Tuesday, 25 January 2022

Marie Dauguet: ´Printemps I' (1913)

Between 1911 and 1924, Marie Dauguet published no collection of poetry. This is part I of a three-part poem printed in 'Mercure de France' on 16 July 1913, i.e. it is at or just after a turning point in her career as a poet. She cites Bergson, there are traces of Nietzsche, there is a clear allusion to the carpe diem theme from Ronsard's famous poem. The other two parts of the poem will follow when translated.




Life, that is to say consciousness

launched into matter.




The sun has melted just as fruit can do inside

The mouth, and in the forest silky murmurs die,

On moss the moving breezes suddenly subside –

And moist-eyed Venus now appears low in the sky.


At the top of the woods, no single quiver shows

Itself, and at their edge I settle silently;

And I would like to pluck, as one would do a rose,

A bullfinch’s familiar flight quite close to me.


Here with angelic gentleness night has arrived,

Its censers burning with misty intoxication;

The earth’s strong scent with shadows mingles uncontrived:

The pain of thinking has its own strange captivation.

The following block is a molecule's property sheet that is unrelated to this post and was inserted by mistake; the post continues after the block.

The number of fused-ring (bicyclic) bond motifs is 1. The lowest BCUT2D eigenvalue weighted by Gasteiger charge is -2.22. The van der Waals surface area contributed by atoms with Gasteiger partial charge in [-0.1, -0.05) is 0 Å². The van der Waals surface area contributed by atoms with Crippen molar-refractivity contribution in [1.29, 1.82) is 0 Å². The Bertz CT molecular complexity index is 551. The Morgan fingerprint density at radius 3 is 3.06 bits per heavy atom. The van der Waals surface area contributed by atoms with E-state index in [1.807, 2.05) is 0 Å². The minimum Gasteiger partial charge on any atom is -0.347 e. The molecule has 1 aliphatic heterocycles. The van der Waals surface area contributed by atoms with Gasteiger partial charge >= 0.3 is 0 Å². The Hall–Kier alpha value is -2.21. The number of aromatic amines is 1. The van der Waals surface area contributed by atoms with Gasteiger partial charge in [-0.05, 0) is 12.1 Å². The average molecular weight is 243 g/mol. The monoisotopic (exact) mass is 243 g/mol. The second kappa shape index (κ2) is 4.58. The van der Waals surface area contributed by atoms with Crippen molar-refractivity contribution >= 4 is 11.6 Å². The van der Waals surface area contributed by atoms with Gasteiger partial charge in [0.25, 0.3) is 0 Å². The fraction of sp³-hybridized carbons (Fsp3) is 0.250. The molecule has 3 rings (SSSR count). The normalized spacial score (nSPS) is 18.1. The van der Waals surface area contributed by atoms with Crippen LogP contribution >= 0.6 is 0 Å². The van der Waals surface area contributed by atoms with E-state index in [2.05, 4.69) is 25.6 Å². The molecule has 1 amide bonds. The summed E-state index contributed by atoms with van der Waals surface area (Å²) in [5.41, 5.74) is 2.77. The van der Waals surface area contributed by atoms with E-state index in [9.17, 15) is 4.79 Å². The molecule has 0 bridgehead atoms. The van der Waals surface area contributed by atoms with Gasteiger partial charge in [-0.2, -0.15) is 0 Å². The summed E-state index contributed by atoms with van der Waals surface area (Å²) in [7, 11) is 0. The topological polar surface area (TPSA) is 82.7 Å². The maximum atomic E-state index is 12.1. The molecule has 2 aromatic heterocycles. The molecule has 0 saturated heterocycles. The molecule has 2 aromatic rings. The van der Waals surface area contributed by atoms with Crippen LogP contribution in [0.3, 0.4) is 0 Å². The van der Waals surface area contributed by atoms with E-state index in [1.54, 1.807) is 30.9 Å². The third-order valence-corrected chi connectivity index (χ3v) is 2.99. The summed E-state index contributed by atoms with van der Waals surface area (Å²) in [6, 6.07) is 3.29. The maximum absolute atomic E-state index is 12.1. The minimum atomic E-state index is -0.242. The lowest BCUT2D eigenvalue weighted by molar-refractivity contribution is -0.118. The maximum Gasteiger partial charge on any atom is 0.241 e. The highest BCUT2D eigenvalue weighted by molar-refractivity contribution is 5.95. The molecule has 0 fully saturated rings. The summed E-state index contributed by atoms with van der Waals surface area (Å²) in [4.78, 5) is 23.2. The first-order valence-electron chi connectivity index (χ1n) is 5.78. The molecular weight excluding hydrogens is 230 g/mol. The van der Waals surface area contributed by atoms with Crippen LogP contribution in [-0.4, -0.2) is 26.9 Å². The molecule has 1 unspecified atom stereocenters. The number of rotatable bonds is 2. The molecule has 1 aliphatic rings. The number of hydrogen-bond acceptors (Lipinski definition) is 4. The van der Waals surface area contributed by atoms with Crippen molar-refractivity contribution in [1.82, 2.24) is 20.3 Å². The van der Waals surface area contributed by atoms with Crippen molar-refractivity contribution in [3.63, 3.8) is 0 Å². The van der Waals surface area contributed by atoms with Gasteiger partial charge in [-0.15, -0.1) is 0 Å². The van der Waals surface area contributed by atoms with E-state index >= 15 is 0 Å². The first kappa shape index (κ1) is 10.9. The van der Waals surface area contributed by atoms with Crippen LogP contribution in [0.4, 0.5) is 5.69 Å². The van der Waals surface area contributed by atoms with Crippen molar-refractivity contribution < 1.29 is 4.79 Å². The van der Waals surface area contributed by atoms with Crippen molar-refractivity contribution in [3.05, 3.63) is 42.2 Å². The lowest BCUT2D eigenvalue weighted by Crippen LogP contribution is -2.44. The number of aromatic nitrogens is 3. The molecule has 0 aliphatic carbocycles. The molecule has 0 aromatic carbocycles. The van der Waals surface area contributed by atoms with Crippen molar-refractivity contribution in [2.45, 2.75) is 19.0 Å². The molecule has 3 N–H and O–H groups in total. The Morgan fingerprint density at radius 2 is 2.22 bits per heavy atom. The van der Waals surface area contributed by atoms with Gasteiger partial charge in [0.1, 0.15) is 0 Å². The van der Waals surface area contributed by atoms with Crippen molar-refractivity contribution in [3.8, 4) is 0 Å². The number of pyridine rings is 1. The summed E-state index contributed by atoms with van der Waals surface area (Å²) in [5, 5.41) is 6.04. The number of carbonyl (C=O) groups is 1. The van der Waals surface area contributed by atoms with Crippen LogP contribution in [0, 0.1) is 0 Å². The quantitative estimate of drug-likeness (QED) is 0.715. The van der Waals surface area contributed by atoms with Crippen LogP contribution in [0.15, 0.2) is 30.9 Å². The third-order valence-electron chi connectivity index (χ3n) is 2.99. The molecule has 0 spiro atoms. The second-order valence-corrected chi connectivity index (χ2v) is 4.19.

Far off I hear the violet bells’ sound slowly die

And like some mystic influx it seems everywhere;

Let’s think no more… let’s dream… above all let’s not cry

Before the desert sky with silent depths of air.


Resign yourself, be silent, let both your hands make sure

Of all the furtive treasures that each hour bestows

And no more raise them up towards that senseless lure:

The empty sky where so much human sobbing goes.


If the divinity for which we search and wait

Should one day come, within us it will have its source,

Its rhythmic beauty from my verse will emanate,

And all its mystery, dissolved, through my veins course.


If by Life’s vital force I upwards dare be borne,

Better than amber or than iron, with utmost verve

And to its impulse yield my marrow, every nerve,

Beneath my raptured brow a god might yet be born.

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